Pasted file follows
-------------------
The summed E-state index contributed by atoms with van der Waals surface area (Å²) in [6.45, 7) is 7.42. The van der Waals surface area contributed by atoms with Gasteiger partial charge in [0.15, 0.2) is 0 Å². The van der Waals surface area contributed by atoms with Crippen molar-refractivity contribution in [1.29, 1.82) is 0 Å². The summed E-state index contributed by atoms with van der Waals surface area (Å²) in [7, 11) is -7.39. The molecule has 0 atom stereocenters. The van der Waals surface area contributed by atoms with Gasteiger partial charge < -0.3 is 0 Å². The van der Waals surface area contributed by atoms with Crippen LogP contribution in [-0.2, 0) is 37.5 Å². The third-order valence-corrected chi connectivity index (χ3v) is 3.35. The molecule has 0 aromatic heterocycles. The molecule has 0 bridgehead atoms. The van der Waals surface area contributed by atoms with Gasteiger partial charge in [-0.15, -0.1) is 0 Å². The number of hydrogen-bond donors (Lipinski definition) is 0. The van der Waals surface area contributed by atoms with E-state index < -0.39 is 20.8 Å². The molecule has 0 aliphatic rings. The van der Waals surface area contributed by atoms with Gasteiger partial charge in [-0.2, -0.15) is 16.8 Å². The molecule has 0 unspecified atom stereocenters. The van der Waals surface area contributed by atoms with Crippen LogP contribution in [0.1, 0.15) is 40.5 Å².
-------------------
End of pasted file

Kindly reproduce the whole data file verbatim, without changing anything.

The summed E-state index contributed by atoms with van der Waals surface area (Å²) in [6.45, 7) is 7.42. The van der Waals surface area contributed by atoms with Gasteiger partial charge in [0.15, 0.2) is 0 Å². The van der Waals surface area contributed by atoms with Crippen molar-refractivity contribution in [1.29, 1.82) is 0 Å². The summed E-state index contributed by atoms with van der Waals surface area (Å²) in [7, 11) is -7.39. The molecule has 0 atom stereocenters. The van der Waals surface area contributed by atoms with Gasteiger partial charge < -0.3 is 0 Å². The van der Waals surface area contributed by atoms with Crippen LogP contribution in [-0.2, 0) is 37.5 Å². The third-order valence-corrected chi connectivity index (χ3v) is 3.35. The molecule has 0 aromatic heterocycles. The molecule has 0 bridgehead atoms. The van der Waals surface area contributed by atoms with Gasteiger partial charge in [-0.15, -0.1) is 0 Å². The number of hydrogen-bond donors (Lipinski definition) is 0. The van der Waals surface area contributed by atoms with E-state index < -0.39 is 20.8 Å². The molecule has 0 aliphatic rings. The van der Waals surface area contributed by atoms with Gasteiger partial charge in [-0.2, -0.15) is 16.8 Å². The molecule has 0 unspecified atom stereocenters. The van der Waals surface area contributed by atoms with Crippen LogP contribution in [0.1, 0.15) is 40.5 Å².